My final blog for the year takes our attention to the use of Innovative Learning Environments (ILE) where digital technologies are integral and how they enhance the learning of our students. St Joseph's will be constructing ILEs as a part of the new school in 2017 and it is important that the community understand what they are and why we are building these and not the individual and isolated classrooms of the past.
I came across an article which explains it well, of which this is a taster.
"Innovative learning environments can be characterised as having very flexible physical spaces. So, you’ll actually find that within a particular place that you have got everything from large spaces for didactic teaching (where a teacher stands at the front and teaches everybody), through to facilities for group work, through to breakaway spaces for groups of say 10 students to move, through to very quiet spots where two people can sit and work, and even through to almost retreat-type huddle spots where a person can go and work." (Prof Wesley Imms)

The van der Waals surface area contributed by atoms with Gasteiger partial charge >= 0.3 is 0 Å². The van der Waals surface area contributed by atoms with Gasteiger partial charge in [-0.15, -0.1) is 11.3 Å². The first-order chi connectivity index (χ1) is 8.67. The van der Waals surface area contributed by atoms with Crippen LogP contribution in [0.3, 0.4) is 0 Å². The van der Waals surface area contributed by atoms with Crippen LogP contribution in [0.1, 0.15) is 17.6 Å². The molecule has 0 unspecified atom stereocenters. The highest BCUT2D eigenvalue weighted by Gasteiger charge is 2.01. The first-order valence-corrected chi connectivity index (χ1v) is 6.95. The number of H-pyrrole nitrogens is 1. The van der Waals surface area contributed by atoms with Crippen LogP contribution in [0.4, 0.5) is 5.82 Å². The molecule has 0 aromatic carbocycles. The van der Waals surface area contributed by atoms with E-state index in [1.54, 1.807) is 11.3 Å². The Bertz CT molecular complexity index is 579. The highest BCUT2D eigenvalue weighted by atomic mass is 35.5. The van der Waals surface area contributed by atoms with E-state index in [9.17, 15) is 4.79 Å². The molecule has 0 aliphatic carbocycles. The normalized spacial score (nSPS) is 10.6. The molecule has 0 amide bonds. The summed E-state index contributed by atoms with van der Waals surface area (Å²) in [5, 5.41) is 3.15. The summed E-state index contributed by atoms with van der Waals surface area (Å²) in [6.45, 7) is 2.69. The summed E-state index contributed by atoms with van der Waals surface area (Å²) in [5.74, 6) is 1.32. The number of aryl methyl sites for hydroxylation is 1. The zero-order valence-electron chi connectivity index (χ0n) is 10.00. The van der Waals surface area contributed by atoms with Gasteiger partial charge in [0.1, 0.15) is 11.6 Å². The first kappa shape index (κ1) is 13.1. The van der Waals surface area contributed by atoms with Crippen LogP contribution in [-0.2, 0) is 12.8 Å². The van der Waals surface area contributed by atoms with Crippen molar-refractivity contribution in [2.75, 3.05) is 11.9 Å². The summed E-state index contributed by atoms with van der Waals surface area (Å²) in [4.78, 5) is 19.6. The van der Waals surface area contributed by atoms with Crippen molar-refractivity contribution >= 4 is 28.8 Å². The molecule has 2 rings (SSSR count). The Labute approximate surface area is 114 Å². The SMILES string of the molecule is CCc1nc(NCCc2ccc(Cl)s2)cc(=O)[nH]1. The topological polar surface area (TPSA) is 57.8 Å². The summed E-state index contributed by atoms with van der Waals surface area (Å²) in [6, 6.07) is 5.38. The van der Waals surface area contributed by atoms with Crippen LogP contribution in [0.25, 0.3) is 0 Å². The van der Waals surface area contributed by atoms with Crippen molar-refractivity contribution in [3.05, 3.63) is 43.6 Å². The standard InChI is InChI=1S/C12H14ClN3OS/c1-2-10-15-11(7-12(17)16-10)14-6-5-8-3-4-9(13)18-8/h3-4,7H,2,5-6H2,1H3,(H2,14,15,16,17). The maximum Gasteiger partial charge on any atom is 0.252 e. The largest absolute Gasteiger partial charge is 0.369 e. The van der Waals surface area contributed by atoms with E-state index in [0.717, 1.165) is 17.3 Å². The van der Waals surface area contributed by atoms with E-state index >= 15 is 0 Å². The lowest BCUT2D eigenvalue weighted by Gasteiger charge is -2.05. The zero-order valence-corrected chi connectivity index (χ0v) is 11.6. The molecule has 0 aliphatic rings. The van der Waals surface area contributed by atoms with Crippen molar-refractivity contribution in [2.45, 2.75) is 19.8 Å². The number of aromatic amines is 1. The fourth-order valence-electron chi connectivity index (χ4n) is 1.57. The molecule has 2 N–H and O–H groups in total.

The full article can be found at The Research Files Episode 24: Innovative Learning Environments
Friday, November 18, 2016
Tuesday, November 8, 2016
Scores on a test can provide data on how a student 'performed' on that day in that context. Performance in such tests is a small part of and is very different to the whole picture of learning which is lifelong. The following meme illustrates all the valuable aspects of a learner that standardised testing cannot. Importantly, it is these qualities and dispositions that research is showing more and more is what future success and employment are based on.
At St Joseph's, teachers are focusing more and more on the value of these qualities and dispositions and at the same time, considering the data of standardised testing. This is the very core of learning in a modern world where knowledge acquisition is not the end in itself, rather the learning processes which are ongoing.
In our context of Catholic Education, we add to this list the personal response to God's call to service of the poor and marginalised.
Can you think of others?